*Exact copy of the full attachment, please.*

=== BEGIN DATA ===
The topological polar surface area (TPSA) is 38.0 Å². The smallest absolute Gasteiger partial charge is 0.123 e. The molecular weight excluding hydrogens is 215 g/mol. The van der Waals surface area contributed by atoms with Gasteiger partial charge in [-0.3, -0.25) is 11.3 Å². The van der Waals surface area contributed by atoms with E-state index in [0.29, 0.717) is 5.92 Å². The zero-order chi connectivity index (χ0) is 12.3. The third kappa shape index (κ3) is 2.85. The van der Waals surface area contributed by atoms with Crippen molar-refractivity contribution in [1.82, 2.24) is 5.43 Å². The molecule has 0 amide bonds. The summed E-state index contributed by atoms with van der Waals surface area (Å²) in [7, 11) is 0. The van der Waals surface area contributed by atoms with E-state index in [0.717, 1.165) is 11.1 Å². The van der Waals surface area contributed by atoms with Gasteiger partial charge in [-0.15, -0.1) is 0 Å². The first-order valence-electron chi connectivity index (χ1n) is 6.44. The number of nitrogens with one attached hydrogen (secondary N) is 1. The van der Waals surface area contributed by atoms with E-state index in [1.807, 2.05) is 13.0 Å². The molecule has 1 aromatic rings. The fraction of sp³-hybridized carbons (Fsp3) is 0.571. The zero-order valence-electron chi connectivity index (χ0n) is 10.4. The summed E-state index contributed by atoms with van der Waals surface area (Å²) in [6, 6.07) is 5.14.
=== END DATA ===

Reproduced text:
The topological polar surface area (TPSA) is 38.0 Å². The smallest absolute Gasteiger partial charge is 0.123 e. The molecular weight excluding hydrogens is 215 g/mol. The van der Waals surface area contributed by atoms with Gasteiger partial charge in [-0.3, -0.25) is 11.3 Å². The van der Waals surface area contributed by atoms with E-state index in [0.29, 0.717) is 5.92 Å². The zero-order chi connectivity index (χ0) is 12.3. The third kappa shape index (κ3) is 2.85. The van der Waals surface area contributed by atoms with Crippen molar-refractivity contribution in [1.82, 2.24) is 5.43 Å². The molecule has 0 amide bonds. The summed E-state index contributed by atoms with van der Waals surface area (Å²) in [7, 11) is 0. The van der Waals surface area contributed by atoms with E-state index in [0.717, 1.165) is 11.1 Å². The van der Waals surface area contributed by atoms with Gasteiger partial charge in [-0.15, -0.1) is 0 Å². The first-order valence-electron chi connectivity index (χ1n) is 6.44. The number of nitrogens with one attached hydrogen (secondary N) is 1. The van der Waals surface area contributed by atoms with E-state index in [1.807, 2.05) is 13.0 Å². The molecule has 1 aromatic rings. The fraction of sp³-hybridized carbons (Fsp3) is 0.571. The zero-order valence-electron chi connectivity index (χ0n) is 10.4. The summed E-state index contributed by atoms with van der Waals surface area (Å²) in [6, 6.07) is 5.14.